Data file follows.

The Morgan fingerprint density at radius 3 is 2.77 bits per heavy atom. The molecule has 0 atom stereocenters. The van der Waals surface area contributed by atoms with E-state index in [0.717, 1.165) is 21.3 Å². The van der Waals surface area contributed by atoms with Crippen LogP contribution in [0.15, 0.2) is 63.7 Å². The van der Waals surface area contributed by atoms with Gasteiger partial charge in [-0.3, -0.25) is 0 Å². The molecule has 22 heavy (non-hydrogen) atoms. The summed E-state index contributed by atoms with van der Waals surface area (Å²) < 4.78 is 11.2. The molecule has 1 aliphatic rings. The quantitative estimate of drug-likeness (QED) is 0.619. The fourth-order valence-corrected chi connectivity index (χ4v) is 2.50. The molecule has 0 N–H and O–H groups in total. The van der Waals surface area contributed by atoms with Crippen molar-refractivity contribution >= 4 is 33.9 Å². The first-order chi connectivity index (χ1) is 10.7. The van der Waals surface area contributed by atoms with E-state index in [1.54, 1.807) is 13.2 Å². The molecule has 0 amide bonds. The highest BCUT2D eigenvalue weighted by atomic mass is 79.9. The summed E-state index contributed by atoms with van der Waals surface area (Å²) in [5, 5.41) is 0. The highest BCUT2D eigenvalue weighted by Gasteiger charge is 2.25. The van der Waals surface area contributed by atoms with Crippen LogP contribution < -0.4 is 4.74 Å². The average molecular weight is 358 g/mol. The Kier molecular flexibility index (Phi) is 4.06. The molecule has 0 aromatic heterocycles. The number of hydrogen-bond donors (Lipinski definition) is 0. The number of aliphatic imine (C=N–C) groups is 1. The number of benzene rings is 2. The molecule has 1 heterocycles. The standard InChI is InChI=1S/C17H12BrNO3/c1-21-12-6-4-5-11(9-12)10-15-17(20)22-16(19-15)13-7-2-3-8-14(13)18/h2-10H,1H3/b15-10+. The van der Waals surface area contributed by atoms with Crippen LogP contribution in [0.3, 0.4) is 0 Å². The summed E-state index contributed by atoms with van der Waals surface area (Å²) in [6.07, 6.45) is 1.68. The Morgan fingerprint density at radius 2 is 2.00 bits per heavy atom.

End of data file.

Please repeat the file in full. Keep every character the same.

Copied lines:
The Morgan fingerprint density at radius 3 is 2.77 bits per heavy atom. The molecule has 0 atom stereocenters. The van der Waals surface area contributed by atoms with E-state index in [0.717, 1.165) is 21.3 Å². The van der Waals surface area contributed by atoms with Crippen LogP contribution in [0.15, 0.2) is 63.7 Å². The van der Waals surface area contributed by atoms with Gasteiger partial charge in [-0.3, -0.25) is 0 Å². The molecule has 22 heavy (non-hydrogen) atoms. The summed E-state index contributed by atoms with van der Waals surface area (Å²) < 4.78 is 11.2. The molecule has 1 aliphatic rings. The quantitative estimate of drug-likeness (QED) is 0.619. The fourth-order valence-corrected chi connectivity index (χ4v) is 2.50. The molecule has 0 N–H and O–H groups in total. The van der Waals surface area contributed by atoms with Crippen molar-refractivity contribution >= 4 is 33.9 Å². The first-order chi connectivity index (χ1) is 10.7. The van der Waals surface area contributed by atoms with E-state index in [1.54, 1.807) is 13.2 Å². The molecule has 0 amide bonds. The highest BCUT2D eigenvalue weighted by atomic mass is 79.9. The summed E-state index contributed by atoms with van der Waals surface area (Å²) in [5, 5.41) is 0. The highest BCUT2D eigenvalue weighted by Gasteiger charge is 2.25. The van der Waals surface area contributed by atoms with Crippen LogP contribution < -0.4 is 4.74 Å². The average molecular weight is 358 g/mol. The Kier molecular flexibility index (Phi) is 4.06. The molecule has 0 aromatic heterocycles. The number of hydrogen-bond donors (Lipinski definition) is 0. The number of aliphatic imine (C=N–C) groups is 1. The number of benzene rings is 2. The molecule has 1 heterocycles. The standard InChI is InChI=1S/C17H12BrNO3/c1-21-12-6-4-5-11(9-12)10-15-17(20)22-16(19-15)13-7-2-3-8-14(13)18/h2-10H,1H3/b15-10+. The van der Waals surface area contributed by atoms with Crippen LogP contribution in [0.3, 0.4) is 0 Å². The summed E-state index contributed by atoms with van der Waals surface area (Å²) in [6.07, 6.45) is 1.68. The Morgan fingerprint density at radius 2 is 2.00 bits per heavy atom.